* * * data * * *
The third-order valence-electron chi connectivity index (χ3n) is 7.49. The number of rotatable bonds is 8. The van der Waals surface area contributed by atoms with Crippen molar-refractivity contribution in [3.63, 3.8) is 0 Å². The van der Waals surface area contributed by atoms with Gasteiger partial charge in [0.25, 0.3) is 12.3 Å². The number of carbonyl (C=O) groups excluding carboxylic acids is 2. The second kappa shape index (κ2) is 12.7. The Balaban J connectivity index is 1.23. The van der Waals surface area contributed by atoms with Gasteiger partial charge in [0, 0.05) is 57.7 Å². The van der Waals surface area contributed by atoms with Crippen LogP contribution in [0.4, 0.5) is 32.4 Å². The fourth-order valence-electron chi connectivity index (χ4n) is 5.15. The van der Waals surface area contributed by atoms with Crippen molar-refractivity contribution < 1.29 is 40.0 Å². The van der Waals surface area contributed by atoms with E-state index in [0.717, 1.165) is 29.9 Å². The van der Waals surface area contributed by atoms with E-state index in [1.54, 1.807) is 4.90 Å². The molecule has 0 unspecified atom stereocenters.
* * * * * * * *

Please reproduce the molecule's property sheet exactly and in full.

The third-order valence-electron chi connectivity index (χ3n) is 7.49. The number of rotatable bonds is 8. The van der Waals surface area contributed by atoms with Crippen molar-refractivity contribution in [3.63, 3.8) is 0 Å². The van der Waals surface area contributed by atoms with Gasteiger partial charge in [0.25, 0.3) is 12.3 Å². The number of carbonyl (C=O) groups excluding carboxylic acids is 2. The second kappa shape index (κ2) is 12.7. The Balaban J connectivity index is 1.23. The van der Waals surface area contributed by atoms with Gasteiger partial charge in [0, 0.05) is 57.7 Å². The van der Waals surface area contributed by atoms with Crippen LogP contribution in [0.4, 0.5) is 32.4 Å². The fourth-order valence-electron chi connectivity index (χ4n) is 5.15. The van der Waals surface area contributed by atoms with Crippen molar-refractivity contribution < 1.29 is 40.0 Å². The van der Waals surface area contributed by atoms with E-state index in [0.717, 1.165) is 29.9 Å². The van der Waals surface area contributed by atoms with E-state index in [1.54, 1.807) is 4.90 Å². The molecule has 0 unspecified atom stereocenters.